Voices of the Timberwolves season: Michael Grady and Jim Petersen

Eighty-two games, thousands of points, hundreds of rebounds, and dozens of poster-worthy highlights—that's the Timberwolves' season in a nutshell. And there are two people at the heart of it all. 

Michael Grady and Jim Petersen are the soundtrack of the Minnesota Timberwolves, bringing fans play-by-play and analysis for the last two seasons. The fans love them, so we thought it would be fun to turn the tables and put them in the highlight reel. 

Read FOX 9's Amy Hocket's interview with Michael and Jim below:

Amy: "Why do the two of you work so well together?"

Michael: "We both bring something important to the broadcast, and we both respect what each other brings to the broadcast. And so I don't think there's an analyst as prepared as Jim. And his passion, I vibe with that passion as well, the hard work, all those types of things. And so, when the Timberwolves win, I mean, we're both excited. We're both, you know, yeah. When the Timberwolves lose, we need a minute."

Jim: "I just know that I need to give Michael space to be able to do his magic, because that's the magic of sports, is that that's what people are going to remember. And so, I just think it's important to breathe and let Michael's talent really shine in this situation."

Amy: "A fan wants to know, are you surprised by the team's success this season?" 

Jim: "I came into the season knowing that this was the most talented team that some of us have ever had, and I'm of the opinion that Chris Finch is the best coach they've ever had."

Michael: "Training camp. I knew day one they wanted the way they were competing. I've seen a lot of training camps. That was as competitive, spirited a training camp as I've ever seen."

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Amy: "Do you have any pre-broadcast rituals?"

Michael: "I have to run, then prep. I finished prep and then a nap. And if I don't get that nap, then I'm going to be cranky on the broadcast. Haha."

Jim: "I'm an early riser, so I'm up at 6:00 a.m., 6:30 a.m. and start my prepping, you know, and I really like, you know, we prep all day. Lot of people don't realize that we, I mean, I start sometimes the night before because it really never ends. You're never done, and you never fully feel like you're fully prepped, either, do you?"

Amy: "Do you have a favorite food?"

Michael: "I'm a foodie, but I'm going to go, I'm going to go super basic. I have to have scrambled eggs every day."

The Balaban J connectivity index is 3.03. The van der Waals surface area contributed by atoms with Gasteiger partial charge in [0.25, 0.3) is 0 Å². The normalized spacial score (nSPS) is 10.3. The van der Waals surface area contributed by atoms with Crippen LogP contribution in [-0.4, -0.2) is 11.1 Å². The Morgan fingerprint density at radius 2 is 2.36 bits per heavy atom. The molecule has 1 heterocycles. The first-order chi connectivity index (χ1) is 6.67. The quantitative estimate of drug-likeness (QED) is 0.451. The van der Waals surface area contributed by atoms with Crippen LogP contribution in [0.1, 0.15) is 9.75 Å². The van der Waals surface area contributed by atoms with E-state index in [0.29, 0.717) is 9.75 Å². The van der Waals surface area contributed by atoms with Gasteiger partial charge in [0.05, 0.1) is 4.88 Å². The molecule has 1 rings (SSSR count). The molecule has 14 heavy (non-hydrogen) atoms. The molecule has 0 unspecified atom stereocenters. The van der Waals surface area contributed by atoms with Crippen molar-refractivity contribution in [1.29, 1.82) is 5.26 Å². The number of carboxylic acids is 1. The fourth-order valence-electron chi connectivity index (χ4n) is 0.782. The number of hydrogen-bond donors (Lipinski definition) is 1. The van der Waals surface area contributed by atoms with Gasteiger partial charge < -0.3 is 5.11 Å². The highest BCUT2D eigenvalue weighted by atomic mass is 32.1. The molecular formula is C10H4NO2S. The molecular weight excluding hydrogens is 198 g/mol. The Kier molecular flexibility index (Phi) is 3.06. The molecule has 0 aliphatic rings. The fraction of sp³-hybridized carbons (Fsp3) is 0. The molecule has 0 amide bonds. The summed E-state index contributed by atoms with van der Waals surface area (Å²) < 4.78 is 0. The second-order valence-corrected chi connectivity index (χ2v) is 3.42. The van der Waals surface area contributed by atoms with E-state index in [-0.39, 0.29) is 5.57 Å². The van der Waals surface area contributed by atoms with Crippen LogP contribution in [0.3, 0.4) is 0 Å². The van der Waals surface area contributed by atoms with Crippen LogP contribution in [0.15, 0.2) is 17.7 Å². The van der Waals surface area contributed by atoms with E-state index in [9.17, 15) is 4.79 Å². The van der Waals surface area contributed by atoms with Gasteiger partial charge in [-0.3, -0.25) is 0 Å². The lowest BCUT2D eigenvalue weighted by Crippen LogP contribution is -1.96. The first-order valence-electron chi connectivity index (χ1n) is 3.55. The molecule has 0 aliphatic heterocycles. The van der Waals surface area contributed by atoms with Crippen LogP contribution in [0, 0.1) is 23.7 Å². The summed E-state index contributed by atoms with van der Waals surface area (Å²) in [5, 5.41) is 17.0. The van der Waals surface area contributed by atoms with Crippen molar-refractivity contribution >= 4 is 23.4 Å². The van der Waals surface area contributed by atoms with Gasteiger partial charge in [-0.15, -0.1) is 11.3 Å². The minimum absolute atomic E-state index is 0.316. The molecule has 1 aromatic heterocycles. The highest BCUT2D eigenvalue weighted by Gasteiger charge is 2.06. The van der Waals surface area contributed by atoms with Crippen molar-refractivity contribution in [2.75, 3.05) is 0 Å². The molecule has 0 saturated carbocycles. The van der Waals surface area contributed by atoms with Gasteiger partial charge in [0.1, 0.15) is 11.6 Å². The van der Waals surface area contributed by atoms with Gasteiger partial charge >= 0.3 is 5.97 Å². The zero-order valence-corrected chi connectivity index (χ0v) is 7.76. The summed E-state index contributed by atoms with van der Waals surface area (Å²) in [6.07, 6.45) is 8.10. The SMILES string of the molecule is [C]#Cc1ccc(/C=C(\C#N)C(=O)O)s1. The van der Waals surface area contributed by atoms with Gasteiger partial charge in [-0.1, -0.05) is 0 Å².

Jim: "I like to make my own food too, though, because I like to cook, so I don't know. Michael's not much of a chef in the kitchen, but I've learned."

Michael: "I make a mean breakfast."

Jim: "I got to tell you, Amy, that the best thing for me to get on the cooking routine has been Instagram, Instagram, Instagram, recipes. How easy they've made cooking seem. It's like, you know, just really the hardest part about cooking is going to buy the ingredients because, you know, that's the hard part. I'm going to the grocery store. Getting the stuff you need to make is like, Instagram's changed my life from that standpoint."

Michael: "And you would think that I'm on Instagram the most between the two of us. No, no, I've seen Jim on a plane. (I consume it more, I consume it more) I've seen them before many a time on the plane asleep, and Instagram is still just scrolling away. There's some golf instructional video or a cooking video. So yeah Jim is all about the Gram."

Amy: "Favorite player moment on the court?"

Jim: "I mean it's I mean Ant’s dunk in Utah's is mine. But it's my favorite because it was not only just a great play, but it's the way that Grady called that thing because, you know, basically they're breezing up into the front court, you know, and it's basically just ahead man pass and NAW [Nickeil Alexander-Walker] throws it to Ant, and he's got this normal voice but then the crescendo when he throws it down the way that he just was like, man, it just was like, that was classic. It was so good. You went from 0 to 100 man, like you did it so naturally."

Michael: "That's a 1a for sure. I think 1b for both of us would be a handful of nights before that in Indiana."

Jim: "Oh, Indiana. Yeah. The block shot."

Michael: "To get up to where you hit your head on the rim in a situation where if you give up the layup, you lose the game. It was unreal. It was unreal."

Amy: "Where does your love of sports come from?" 

Jim: "I had this high school bb coach. If it wasn’t for him, I don’t think I would’ve made it to the NBA, so Auggie Schmit and his wife Barbara and his son Ted they’re like another family for me. Auggie really made me believe in myself when I really didn’t believe in myself very much."

Michael: "My mom. I remember waiting at the bus stop with her listening to the local radio. We would listen to the morning sports talk show on WIBC. She watched every game I was a part of. When I went with the Pacers it was easy. When I went with the Nets, she had League Pass, and she was watching every single Nets game. Around the time I was in New York, she began a battle with cancer. She, for a time, had beaten it. And then it came back strong right around the time my contract was ending with New York, and the Wolves were calling. And so she passed away about three days before I took the Wolves job. But I know that she’s extremely proud of seeing all the things that I’ve been able to do and that I followed my heart, and she’s been one who always wanted me to follow my own path and not to do what others wanted me to do."

Michael: "We can’t lose sight that it’s a game at the end of the day so I want to be on top of the action and all that and I want to meet the moment whenever there are highlight plays but I want people to leave games with Jim and I feeling like they had a good time watching. If the Wolves lose by 10 we still had a good time. "